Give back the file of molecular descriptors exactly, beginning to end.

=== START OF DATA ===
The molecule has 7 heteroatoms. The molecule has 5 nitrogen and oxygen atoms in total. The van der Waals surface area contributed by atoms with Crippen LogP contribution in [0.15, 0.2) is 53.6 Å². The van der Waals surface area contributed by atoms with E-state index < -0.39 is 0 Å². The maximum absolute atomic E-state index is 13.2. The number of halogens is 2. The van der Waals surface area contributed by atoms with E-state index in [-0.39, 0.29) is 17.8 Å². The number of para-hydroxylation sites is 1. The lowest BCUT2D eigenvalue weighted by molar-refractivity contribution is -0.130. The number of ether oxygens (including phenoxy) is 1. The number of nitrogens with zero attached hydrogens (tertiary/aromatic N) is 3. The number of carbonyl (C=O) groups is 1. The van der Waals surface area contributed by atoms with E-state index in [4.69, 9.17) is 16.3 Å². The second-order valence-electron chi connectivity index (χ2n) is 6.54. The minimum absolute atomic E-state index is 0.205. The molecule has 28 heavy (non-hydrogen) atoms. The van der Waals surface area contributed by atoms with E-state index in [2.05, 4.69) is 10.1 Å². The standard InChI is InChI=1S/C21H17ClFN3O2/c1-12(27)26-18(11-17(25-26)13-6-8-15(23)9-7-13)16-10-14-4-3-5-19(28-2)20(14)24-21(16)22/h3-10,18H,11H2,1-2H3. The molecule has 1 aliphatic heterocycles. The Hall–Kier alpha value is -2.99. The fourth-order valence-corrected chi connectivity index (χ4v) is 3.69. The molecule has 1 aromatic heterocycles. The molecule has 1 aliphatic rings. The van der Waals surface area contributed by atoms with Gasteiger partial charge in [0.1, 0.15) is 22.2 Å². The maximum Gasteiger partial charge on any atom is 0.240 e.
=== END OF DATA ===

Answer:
The molecule has 7 heteroatoms. The molecule has 5 nitrogen and oxygen atoms in total. The van der Waals surface area contributed by atoms with Crippen LogP contribution in [0.15, 0.2) is 53.6 Å². The van der Waals surface area contributed by atoms with E-state index < -0.39 is 0 Å². The maximum absolute atomic E-state index is 13.2. The number of halogens is 2. The van der Waals surface area contributed by atoms with E-state index in [-0.39, 0.29) is 17.8 Å². The number of para-hydroxylation sites is 1. The lowest BCUT2D eigenvalue weighted by molar-refractivity contribution is -0.130. The number of ether oxygens (including phenoxy) is 1. The number of nitrogens with zero attached hydrogens (tertiary/aromatic N) is 3. The number of carbonyl (C=O) groups is 1. The van der Waals surface area contributed by atoms with E-state index in [4.69, 9.17) is 16.3 Å². The second-order valence-electron chi connectivity index (χ2n) is 6.54. The minimum absolute atomic E-state index is 0.205. The molecule has 28 heavy (non-hydrogen) atoms. The van der Waals surface area contributed by atoms with E-state index in [2.05, 4.69) is 10.1 Å². The standard InChI is InChI=1S/C21H17ClFN3O2/c1-12(27)26-18(11-17(25-26)13-6-8-15(23)9-7-13)16-10-14-4-3-5-19(28-2)20(14)24-21(16)22/h3-10,18H,11H2,1-2H3. The molecule has 1 aliphatic heterocycles. The Hall–Kier alpha value is -2.99. The fourth-order valence-corrected chi connectivity index (χ4v) is 3.69. The molecule has 1 aromatic heterocycles. The molecule has 1 aliphatic rings. The van der Waals surface area contributed by atoms with Gasteiger partial charge in [0.1, 0.15) is 22.2 Å². The maximum Gasteiger partial charge on any atom is 0.240 e.